July 18, 2006

Learning What Counts With Cornell Athletics

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The life of a student, like the life of an athlete, is a game of numbers. We don’t run around with a number emblazoned on our backs, but Cornell will give you each an ID number that will become the nine digits closest to your heart. Nobody will care what your scoring average is in intramural basketball, but you’ll spend hours worrying about test scores, the curve, and GPAs. Professional athletes haggle over salaries worth millions of dollars; Cornell students must learn how to budget earnings from campus jobs that pay roughly $6.50 an hour to cover the endless expenses of neccessities like beer, gas, tuition and rent.
But, at least for another month, you don’t have to worry about the numbers that concern a college student. However, it’s never too soon to start learning the statistics, records, and numbers of Cornell athletics. In that spirit, here is a quick math lesson about sports on the East Hill.

One is for the solitary athlete returning to campus who bears the distinction of being named the Ivy League Player of the Year. That would be senior Liz Bishop, an outside hitter on the volleyball team. At the end of the 2005 season, the Red had claimed its second consecutive league title and Bishop was named the first All-American in the history of the program. She also led the Ancient Eight in kills per game, and broke the school record for career kills.

Number two is the place that sophomore Troy Nickerson finished in his first appearance at the NCAA wrestling national championships. His 8-3 defeat at the hands of Indiana’s Joe Dubuque was only the second loss the All-American suffered during his freshman campaign, in which he went 32-1 in the regular season.

Max Seibald. Jeomi Maduka. Adam Gore. These three names might mean nothing to you now, but they will soon enough — the trio represents the Ivy League Rookies of the Year in men’s lacrosse, women’s basketball, and men’s basketball, respectively. Seibald was the second-highest freshman point scorer in the nation, tallying 29 points in his first season with the men’s laxers. Gore was among the best basketball players in the league, sinking a league-high and school-record 83 3-pointers during his first tour of duty in the Ancient Eight. And even though she missed a few games while she was setting records for the women’s track and field team, Maduka still set the pace for the Red on the hardcourt in points, steals, and rebounds per game in 2005-06.

While a Cornell basketball team has n’t been invited to the Big Dance in over a decade, four teams earned a spot in NCAA national championship tournaments last year. Maybe you’ve heard about the men’s hockey team’s heartbreaking triple-overtime loss to eventual champion Wisconsin in the quarterfinals, but what about the volleyball team, and the men’s and women’s lacrosse teams? Each lost in the first round, but maybe things will be different next year…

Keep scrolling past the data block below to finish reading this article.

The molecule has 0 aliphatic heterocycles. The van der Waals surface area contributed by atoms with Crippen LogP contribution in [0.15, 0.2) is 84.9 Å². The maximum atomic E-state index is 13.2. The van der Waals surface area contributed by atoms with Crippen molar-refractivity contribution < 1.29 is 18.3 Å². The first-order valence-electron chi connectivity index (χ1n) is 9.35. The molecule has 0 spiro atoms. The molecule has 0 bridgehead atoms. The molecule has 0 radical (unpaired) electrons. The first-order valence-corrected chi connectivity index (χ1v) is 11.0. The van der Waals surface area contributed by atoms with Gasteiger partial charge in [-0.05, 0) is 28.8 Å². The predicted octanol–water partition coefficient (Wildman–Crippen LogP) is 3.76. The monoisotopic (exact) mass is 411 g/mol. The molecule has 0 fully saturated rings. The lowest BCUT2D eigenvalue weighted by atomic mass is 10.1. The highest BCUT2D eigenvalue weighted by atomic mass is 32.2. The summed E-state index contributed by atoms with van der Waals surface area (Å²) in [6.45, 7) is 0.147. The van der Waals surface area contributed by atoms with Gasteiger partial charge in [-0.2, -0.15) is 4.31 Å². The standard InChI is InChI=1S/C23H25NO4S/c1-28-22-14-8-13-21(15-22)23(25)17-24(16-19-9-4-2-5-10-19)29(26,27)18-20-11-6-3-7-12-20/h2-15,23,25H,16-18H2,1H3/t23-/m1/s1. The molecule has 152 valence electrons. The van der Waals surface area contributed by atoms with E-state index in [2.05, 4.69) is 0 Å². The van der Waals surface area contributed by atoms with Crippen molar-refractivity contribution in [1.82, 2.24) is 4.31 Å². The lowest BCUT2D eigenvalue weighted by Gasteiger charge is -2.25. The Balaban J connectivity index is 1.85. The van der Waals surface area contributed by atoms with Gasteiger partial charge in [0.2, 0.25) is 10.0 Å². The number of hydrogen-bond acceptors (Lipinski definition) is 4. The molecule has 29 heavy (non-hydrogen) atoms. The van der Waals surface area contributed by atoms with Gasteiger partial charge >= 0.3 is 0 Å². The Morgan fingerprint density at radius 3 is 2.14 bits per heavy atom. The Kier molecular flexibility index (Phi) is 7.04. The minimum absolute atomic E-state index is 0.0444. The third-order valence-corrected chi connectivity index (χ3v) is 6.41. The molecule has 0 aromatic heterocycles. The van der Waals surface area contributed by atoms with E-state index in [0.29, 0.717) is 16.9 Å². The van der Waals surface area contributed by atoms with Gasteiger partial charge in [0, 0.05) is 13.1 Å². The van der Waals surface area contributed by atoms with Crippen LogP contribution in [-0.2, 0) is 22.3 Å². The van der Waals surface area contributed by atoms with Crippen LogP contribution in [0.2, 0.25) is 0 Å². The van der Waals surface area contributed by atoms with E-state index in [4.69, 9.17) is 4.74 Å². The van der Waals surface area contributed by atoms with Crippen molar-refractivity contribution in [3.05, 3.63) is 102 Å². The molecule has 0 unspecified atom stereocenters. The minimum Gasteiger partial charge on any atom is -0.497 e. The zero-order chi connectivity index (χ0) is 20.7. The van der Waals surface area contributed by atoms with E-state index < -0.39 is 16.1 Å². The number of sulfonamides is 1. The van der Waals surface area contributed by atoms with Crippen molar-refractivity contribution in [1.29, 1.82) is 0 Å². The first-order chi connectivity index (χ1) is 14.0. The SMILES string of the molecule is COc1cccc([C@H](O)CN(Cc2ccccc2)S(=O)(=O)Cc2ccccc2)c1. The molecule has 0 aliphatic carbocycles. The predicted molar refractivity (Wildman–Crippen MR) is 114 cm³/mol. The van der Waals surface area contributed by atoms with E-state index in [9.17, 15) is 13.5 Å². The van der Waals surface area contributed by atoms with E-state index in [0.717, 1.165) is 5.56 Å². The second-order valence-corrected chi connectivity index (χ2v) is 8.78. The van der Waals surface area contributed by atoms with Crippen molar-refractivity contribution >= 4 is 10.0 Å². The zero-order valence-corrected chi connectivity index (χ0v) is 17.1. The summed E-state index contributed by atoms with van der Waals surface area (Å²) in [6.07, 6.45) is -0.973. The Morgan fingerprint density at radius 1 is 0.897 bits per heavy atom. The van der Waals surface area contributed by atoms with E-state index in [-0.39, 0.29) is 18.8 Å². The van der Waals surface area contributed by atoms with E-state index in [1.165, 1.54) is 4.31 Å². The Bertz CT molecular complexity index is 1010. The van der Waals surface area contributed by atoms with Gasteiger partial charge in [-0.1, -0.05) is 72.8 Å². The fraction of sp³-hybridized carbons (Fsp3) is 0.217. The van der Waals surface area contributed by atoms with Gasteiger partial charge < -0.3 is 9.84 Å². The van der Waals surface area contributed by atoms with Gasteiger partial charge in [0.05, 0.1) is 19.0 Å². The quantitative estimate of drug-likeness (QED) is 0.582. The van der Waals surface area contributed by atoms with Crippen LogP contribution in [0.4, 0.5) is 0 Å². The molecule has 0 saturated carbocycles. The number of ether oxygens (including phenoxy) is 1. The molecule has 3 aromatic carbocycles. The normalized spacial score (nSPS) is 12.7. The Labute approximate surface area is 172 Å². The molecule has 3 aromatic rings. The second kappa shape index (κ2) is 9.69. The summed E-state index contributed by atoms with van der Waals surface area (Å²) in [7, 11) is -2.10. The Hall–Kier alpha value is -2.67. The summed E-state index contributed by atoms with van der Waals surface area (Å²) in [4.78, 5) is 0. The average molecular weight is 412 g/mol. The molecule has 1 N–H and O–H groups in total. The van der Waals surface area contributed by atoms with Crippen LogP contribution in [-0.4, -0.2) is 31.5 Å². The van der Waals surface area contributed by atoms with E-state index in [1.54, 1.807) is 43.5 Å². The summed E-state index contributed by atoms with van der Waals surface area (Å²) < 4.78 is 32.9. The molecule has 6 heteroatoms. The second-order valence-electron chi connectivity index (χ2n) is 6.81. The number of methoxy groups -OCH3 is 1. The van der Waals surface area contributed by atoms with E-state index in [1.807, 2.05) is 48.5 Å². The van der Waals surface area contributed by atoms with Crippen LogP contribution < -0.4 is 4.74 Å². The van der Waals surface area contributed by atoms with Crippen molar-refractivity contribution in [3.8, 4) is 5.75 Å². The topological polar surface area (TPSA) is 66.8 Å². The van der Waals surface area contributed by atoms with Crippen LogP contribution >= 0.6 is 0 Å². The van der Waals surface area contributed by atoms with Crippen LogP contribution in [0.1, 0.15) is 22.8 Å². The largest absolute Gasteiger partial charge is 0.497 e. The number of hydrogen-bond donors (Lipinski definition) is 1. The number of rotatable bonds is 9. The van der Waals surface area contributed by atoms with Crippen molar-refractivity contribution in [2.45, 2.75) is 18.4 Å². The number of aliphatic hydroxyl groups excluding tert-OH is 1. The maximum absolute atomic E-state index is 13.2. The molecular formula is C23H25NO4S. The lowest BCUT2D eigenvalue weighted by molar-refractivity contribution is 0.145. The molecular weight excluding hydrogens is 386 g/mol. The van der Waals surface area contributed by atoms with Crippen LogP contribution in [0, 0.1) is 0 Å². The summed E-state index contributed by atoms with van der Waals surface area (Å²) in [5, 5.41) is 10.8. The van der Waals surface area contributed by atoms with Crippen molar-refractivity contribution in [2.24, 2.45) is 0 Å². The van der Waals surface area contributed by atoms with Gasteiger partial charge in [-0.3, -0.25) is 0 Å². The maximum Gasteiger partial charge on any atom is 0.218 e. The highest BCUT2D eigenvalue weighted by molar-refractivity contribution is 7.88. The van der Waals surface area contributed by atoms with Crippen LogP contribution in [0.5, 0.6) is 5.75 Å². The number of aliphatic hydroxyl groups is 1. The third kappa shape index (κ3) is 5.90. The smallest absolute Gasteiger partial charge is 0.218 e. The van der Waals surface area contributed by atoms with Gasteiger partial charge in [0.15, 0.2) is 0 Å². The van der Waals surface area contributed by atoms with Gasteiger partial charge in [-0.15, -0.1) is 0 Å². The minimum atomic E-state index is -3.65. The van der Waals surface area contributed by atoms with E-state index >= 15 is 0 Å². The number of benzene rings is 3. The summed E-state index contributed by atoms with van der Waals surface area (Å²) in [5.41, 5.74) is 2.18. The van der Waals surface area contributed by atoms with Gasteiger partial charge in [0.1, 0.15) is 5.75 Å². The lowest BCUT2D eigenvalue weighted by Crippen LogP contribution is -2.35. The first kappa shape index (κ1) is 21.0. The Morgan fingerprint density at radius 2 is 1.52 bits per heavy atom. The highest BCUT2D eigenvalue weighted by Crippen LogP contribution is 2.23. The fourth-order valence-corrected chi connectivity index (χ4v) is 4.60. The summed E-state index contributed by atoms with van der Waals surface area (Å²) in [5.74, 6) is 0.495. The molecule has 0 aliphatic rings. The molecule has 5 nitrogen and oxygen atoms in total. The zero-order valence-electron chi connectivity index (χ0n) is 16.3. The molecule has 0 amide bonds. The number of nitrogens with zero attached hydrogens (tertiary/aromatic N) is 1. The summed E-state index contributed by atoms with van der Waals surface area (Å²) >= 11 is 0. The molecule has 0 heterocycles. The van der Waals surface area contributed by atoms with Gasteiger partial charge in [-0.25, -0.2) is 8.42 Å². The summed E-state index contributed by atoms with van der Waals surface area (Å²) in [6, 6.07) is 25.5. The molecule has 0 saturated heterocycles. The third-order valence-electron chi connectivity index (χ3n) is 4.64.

… things will surely be different for the five Cornell athletes that made the jump to professional sports in the last few months. Offensive lineman Kevin Boothe ’05 will head west after being selected by the Oakland Raiders in the sixth round of the NFL Draft. Goaltender David McKee ’07 has also found a new home in California, as he signed a contract with the Anaheim Ducks of the NHL in April. Teammate Sasha Pokulok ’08 also moved on to the NHL, as the defenseman signed with the Washington Capitals in July. Midfielder Joe Boulukos ’06 was selected 16th overall in the Major League Lacrosse draft by the Chicago Machine, and has since been traded to the Baltimore Bayhawks, and pitcher Rocky Collis ’06 was taken in the 28th round of the MLB draft by the Seattle Mariners.

My counting abilities might be suspect, but nobody can doubt the dominance of the Red athletes that brought home nine Ivy League titles in 2005-06. If you’re looking for champions, check out volleyball, indoor and outdoor men’s and women’s track and field, men’s and women’s lacrosse, wrestling, and men’s lightweight rowing.

Championships are the norm for the women’s track and field team, which has won 10 consecutive Heptagonal crowns in the past five years of indoor and outdoor competition, an unprecedented run of dominance in the Ivy League.

The privilege of paying for season tickets for men’s hockey team is highly prized among Cornell students, but for the first time in years, we’ll have to pay to attend the events of 11 other teams as well. Due to a communication snafu between the Student Assembly and the Athletics Department, the funding that allowed Cornell students free access to all sports other than men’s hockey disappeared — although playing spectator for over half of the Red’s 36 varsity teams will still be free.

Cornell sightings on ESPN are as rare as sobriety on Slope Day, but that doesn’t mean we don’t have excellence in our midst. The Red produced 23 All-America selections in 2005-06, a group that includes representatives from the men’s swim team, women’s track and field, football, volleyball, wrestling, men’s and women’s lacrosse, and gymnastics.

I haven’t taken a math class in almost four years — whoo college! — so I think that’s about as much as I can take for now. Just remember, Cornell is more than an Ivy League education. We’ve got some decent athletes, too.